It’s time once more for the annual celebration of nonfiction picture books! An outgrowth of Cathy Mere and Mandy Robeck‘s August Picture Book 10 for 10, this is an opportunity for bloggers to share nonfiction picture books they love. Be sure to join Mandy, Julie, and Cathy’s Picture Book 10 for 10 Google Community to read about hundreds of wonderful nonfiction picture books.
This is nfpb10for10’s fourth year, and I have participated each year. Here are links to my previous posts:
2015: Lives of the Artists
This year I’m heading back to nature and focusing specifically on books about birds. I’ve been fascinated by birds my whole life, and have written about bird books before. There are so many books about birds I could have created a list of ten books just about eggs or bluebirds or poetry or any other subcategory imaginable! I did try to limit this list to newer books, although there are a few older titles that are too good to miss. There are also many field guides aimed at young readers that are worthwhile, including National Geographic Kids Bird Guide of North America: The Best Birding Book for Kids from National Geographic’s Bird Experts (National Geographic Children’s Books, 2013), which I chose not to include on this list.
1. Olivia’s Birds: Saving the Gulf, by Olivia Bouler, grades K-3 (Sterling Children’s Books, 2011)
When Olivia Bouler learned of the BP oil spill in the Gulf of Mexico, she was determined to help save the birds and habitat she loved. In this book she not only tells her story, but provides an introduction to different types of birds, as well as links to organizations where children can learn more about birds. Olivia is an inspiring role model for kids who want to make a difference, and to date has raised over $200,000 to clean up efforts in the Gulf of Mexico.
2. Feathers: Not Just for Flying by Melissa Stewart, illustrated by Sarah S. Brannen, grades K-3 (Charlesbridge, 2014)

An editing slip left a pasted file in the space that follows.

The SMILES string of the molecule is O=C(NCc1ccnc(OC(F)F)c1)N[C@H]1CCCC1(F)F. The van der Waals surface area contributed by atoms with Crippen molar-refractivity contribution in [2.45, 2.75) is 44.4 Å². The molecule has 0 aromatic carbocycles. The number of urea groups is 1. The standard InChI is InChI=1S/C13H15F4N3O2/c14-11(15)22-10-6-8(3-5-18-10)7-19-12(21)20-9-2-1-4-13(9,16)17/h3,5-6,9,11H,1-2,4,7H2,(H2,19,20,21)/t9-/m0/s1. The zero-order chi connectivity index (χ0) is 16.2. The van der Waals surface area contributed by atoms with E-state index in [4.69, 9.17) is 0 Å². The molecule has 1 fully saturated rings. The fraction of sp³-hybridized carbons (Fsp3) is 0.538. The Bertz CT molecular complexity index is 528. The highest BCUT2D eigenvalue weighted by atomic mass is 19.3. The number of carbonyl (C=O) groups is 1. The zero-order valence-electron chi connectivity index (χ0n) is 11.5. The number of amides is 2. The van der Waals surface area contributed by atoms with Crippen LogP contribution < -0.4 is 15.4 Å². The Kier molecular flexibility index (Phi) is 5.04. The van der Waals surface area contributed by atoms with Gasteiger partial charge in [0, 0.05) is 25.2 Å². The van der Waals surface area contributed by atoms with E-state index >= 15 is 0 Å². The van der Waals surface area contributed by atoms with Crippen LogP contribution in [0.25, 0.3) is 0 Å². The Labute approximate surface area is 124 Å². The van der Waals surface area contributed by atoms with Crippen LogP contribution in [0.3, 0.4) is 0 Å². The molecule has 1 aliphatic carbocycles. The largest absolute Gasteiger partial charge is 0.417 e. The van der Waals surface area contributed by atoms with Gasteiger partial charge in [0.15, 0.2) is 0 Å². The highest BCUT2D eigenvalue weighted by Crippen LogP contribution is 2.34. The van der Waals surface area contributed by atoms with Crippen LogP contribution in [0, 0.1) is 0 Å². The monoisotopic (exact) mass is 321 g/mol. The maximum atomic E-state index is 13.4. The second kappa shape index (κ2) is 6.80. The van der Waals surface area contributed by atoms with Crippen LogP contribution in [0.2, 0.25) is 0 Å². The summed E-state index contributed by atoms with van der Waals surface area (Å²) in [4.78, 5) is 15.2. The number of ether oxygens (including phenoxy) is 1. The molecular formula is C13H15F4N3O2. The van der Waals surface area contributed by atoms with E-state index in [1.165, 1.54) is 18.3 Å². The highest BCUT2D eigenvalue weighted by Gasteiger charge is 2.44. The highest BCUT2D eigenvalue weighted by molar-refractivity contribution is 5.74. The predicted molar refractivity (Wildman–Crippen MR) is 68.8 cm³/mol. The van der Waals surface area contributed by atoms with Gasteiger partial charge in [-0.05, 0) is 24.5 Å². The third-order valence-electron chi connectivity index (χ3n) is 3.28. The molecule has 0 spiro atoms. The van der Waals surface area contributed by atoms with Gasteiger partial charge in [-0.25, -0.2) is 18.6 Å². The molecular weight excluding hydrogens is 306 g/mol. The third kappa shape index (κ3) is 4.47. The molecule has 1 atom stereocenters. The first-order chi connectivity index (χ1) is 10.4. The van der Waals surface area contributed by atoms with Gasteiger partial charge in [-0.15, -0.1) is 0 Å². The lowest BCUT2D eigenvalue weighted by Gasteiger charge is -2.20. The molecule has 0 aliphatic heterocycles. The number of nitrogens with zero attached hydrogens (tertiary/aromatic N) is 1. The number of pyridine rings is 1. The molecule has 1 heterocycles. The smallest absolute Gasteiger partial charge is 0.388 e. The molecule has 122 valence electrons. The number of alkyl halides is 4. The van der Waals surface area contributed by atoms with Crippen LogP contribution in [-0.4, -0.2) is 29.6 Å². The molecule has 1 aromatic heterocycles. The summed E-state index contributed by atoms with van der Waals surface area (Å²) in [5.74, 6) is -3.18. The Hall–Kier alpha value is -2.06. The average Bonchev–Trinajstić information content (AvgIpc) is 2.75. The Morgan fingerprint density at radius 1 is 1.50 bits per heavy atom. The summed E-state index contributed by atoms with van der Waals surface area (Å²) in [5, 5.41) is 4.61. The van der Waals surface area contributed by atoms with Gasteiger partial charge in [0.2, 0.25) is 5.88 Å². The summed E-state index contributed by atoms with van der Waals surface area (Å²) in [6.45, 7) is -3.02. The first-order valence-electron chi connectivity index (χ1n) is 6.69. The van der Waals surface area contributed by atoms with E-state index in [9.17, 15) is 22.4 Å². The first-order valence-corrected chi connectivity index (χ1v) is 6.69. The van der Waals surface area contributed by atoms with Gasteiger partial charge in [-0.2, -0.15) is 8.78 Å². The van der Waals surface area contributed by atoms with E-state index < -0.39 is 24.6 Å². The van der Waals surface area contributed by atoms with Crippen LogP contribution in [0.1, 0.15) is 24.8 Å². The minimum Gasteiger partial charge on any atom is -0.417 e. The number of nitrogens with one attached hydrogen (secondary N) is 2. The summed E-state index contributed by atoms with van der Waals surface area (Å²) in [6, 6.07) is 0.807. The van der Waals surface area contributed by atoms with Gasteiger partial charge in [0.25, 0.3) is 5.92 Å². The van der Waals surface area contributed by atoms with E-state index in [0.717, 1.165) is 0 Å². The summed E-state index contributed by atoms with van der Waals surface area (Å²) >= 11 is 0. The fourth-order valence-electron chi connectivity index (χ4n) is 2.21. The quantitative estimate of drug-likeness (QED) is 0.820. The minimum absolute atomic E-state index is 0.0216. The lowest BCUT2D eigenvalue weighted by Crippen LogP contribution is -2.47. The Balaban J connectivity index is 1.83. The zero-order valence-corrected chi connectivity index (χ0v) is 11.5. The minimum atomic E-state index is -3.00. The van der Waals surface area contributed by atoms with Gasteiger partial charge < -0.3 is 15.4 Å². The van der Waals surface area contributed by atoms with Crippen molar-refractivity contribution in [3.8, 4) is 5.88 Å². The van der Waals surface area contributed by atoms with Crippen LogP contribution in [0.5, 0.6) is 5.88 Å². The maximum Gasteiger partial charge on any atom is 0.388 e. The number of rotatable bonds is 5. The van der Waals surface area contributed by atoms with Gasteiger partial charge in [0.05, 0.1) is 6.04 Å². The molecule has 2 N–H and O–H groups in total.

In this book, which was named a National Science Teachers Association-Children’s Book Council Outstanding Science Trade Book, and an ALA Notable Book, in addition to many other honors, noted science writer Melissa Stewart combines scientific facts with poetry to describe the many ways birds use their feathers. Sarah S. Brannen’s illustrations capture many fine details of different feather types. Be sure to visit Melissa Stewart’s website for a wealth of information and resources about Feathers: Not Just for Flying.
3. Beaks!, by Sneed Collard III, llustrated by Robin Brickman (Charlesbridge, 2002)
Just as he did in Wings (Charlesbridge, 2008), Sneed Collard provides an in-depth look at the wide variety of bird beaks. He describes how each type of beak is perfectly adapted to its owner’s habitat and diet. Robin Brickman’s collage illustrations have a 3-dimensional quality to them and are so life-like you can almost hear the birds singing. Cornell University’s Lab of Ornighology has a page devoted to activities to to along with Beaks! at their BirdSlueth K-12 website.
4. Birds: Nature’s Magnificent Flying Machines by Caroline Arnold (Charlesbridge, 2003)
This book, aimed at an older audience, provides in-depth descriptions of how a bird’s anatomy enables it to fly, as well as details about the many stages of flight. Colorful illustrations include a cross-section of a bird’s body, as well as close-ups of the inside of bird bones and feather structure. Birds: Nature’s Magnificent Flying Machines was selected for The Best Children’s Books of the Year list by the Children’s Book Committee of the Bank Street College of Education, the CCBC Choices 2004, published by the Cooperative Children’s Book Center of the School of Education at the University of Wisconsin-Madison, among other honors.